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William Ross

(1911—1988) politician


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(1911–88), the longest-serving Labour Secretary of State for Scotland. He held this office throughout the years when Harold Wilson was prime minister (1964–70; 1974–6). Ross was born in Ayrshire in 1911, educated at Ayr Academy and Glasgow University, and was a schoolteacher before entering parliament at a by-election in 1946 representing Kilmarnock. Unlike many who held the office of Secretary of State for Scotland, Ross was a formidable politician. His career straddled the period before and after devolution came onto the political agenda. He was fiercely Scottish. Before their return to power in 1964, he led Labour attacks (see Labourism) on the Conservatives (see Unionism) for abandoning Scotland and was a strong advocate of economic planning on a Scottish basis. In 1965, he protested when a House of Commons Christmas card carried a scene from Simon de Montfort's English parliament in 1265. During his period as Scottish Secretary, Scotland's share of public expenditure increased and this was at least partly due to his persistent and determined advocacy of Scottish interests. Richard Crossman, his cabinet colleague, remarked in his Diaries that Ross and his friends ‘accuse the Scot. Nats. (see nationalism) of separatism but what Willie Ross himself actually likes is to keep Scottish business absolutely privy from English business’. His style at the Scottish Office has often been compared with that of the schoolmaster: benign but rather dictatorial. One apocryphal tale captures this. On accepting a junior ministerial position at the Scottish Office, and MP asked Ross ‘what shall I do?’, to which Ross replied, ‘Ye'll dae as yer telt’. The rise of the SNP forced Labour to accept devolution. Ross was never a true convert but he was loyal to the party and to Wilson and Labour's conversion to devolution in 1974, which in time became genuine, owed much to Ross. He was replaced as Scottish Secretary when Wilson unexpectedly resigned in 1976. He maintained that ‘for the Scot it is the top job; any other job would be dull indeed after the hectic, crisis-ridden life as Scotland's Secretary of State’. Ross was one of the few to have held the office who probably genuinely felt this way.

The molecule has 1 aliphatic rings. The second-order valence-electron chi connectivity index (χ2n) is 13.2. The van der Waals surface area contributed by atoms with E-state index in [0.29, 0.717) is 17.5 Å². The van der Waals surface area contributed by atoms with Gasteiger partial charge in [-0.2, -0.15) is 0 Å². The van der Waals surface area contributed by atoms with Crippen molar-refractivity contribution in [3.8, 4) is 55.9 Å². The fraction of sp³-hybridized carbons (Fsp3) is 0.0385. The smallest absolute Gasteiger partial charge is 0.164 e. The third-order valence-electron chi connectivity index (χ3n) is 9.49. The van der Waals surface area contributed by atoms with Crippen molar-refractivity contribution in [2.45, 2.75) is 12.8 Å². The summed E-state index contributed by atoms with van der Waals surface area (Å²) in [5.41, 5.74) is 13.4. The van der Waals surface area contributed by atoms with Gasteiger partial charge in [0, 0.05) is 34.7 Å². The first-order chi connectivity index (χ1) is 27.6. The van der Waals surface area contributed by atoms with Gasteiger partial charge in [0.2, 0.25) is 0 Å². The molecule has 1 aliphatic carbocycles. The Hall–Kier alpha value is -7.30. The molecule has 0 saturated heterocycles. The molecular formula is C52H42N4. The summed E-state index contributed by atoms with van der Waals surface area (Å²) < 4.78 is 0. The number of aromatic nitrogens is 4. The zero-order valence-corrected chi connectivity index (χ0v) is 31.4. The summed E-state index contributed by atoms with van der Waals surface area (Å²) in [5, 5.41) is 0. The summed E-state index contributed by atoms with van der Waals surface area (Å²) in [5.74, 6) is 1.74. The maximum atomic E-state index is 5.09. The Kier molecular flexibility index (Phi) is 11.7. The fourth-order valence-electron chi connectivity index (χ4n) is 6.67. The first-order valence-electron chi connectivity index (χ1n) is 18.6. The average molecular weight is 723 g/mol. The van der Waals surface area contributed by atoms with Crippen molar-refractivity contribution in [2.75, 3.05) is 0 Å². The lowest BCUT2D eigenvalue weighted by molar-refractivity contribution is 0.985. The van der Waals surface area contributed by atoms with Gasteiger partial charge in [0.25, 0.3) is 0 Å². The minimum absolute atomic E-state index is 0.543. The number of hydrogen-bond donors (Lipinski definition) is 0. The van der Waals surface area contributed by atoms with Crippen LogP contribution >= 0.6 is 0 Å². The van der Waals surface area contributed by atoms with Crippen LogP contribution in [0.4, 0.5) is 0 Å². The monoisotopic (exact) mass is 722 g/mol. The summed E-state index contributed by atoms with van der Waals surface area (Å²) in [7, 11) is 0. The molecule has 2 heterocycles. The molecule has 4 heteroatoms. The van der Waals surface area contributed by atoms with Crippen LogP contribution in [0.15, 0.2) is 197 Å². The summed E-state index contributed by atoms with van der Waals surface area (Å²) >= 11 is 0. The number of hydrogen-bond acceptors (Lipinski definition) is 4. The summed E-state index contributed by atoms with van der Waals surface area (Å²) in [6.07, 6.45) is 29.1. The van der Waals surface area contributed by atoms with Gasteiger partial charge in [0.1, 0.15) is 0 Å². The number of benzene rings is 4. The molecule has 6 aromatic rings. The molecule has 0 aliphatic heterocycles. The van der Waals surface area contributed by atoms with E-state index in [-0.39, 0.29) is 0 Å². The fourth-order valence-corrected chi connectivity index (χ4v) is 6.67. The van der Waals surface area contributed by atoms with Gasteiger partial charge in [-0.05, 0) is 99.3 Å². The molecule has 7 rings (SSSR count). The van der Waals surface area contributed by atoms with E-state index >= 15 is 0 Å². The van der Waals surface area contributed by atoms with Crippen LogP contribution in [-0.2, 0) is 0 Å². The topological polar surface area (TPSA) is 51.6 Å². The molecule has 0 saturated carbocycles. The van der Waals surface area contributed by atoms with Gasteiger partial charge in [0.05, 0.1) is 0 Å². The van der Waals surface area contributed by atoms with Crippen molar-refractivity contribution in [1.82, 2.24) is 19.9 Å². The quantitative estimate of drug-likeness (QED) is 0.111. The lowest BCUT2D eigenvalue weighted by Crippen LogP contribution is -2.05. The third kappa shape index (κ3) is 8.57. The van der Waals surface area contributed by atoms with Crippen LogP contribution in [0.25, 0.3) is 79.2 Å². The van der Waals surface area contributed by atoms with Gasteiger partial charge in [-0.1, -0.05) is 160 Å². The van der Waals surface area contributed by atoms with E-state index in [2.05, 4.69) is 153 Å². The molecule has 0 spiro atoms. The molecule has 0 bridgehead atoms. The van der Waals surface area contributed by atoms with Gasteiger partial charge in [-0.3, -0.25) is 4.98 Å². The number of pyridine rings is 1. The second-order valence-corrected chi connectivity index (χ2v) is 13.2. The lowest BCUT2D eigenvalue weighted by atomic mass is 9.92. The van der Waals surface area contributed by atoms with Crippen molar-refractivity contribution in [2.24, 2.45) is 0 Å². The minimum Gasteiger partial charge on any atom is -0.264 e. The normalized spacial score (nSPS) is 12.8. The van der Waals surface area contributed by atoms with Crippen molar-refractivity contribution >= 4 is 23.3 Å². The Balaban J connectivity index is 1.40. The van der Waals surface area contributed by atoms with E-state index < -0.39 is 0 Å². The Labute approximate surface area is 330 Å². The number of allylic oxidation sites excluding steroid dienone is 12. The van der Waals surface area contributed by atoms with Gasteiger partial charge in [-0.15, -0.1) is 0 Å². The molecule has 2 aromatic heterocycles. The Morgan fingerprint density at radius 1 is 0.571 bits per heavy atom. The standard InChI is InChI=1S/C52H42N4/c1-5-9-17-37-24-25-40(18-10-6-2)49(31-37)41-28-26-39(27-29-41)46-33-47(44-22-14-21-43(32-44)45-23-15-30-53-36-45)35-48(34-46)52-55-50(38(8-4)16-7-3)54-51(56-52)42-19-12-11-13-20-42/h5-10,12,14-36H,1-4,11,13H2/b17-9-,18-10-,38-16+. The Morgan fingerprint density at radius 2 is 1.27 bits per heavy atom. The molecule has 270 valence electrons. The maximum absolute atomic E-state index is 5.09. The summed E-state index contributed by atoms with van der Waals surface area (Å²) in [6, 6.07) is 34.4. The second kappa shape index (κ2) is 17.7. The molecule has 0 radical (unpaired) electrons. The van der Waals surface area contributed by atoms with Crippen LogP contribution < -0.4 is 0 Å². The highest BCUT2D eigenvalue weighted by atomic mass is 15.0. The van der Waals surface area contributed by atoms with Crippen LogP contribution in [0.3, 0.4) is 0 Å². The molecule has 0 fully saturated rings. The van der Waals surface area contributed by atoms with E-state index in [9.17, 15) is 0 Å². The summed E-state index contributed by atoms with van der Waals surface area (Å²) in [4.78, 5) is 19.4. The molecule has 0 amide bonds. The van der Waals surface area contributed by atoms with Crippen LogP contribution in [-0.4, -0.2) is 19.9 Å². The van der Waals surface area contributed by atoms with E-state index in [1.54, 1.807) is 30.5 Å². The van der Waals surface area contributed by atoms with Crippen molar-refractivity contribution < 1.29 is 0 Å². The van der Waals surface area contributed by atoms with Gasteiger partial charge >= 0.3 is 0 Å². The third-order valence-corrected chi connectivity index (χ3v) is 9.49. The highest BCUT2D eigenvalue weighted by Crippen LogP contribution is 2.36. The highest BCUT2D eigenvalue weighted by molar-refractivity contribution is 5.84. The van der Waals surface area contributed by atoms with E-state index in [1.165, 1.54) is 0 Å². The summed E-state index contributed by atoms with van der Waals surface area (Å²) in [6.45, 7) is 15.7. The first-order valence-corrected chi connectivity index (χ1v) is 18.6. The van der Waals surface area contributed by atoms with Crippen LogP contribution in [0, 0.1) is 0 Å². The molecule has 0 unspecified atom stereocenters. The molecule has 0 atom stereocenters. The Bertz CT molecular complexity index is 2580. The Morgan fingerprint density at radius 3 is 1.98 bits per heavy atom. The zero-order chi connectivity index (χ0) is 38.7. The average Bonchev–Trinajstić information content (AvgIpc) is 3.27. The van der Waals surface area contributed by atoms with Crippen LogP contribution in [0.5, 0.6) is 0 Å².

From The Oxford Companion to Scottish History in Oxford Reference.

Subjects: British History.



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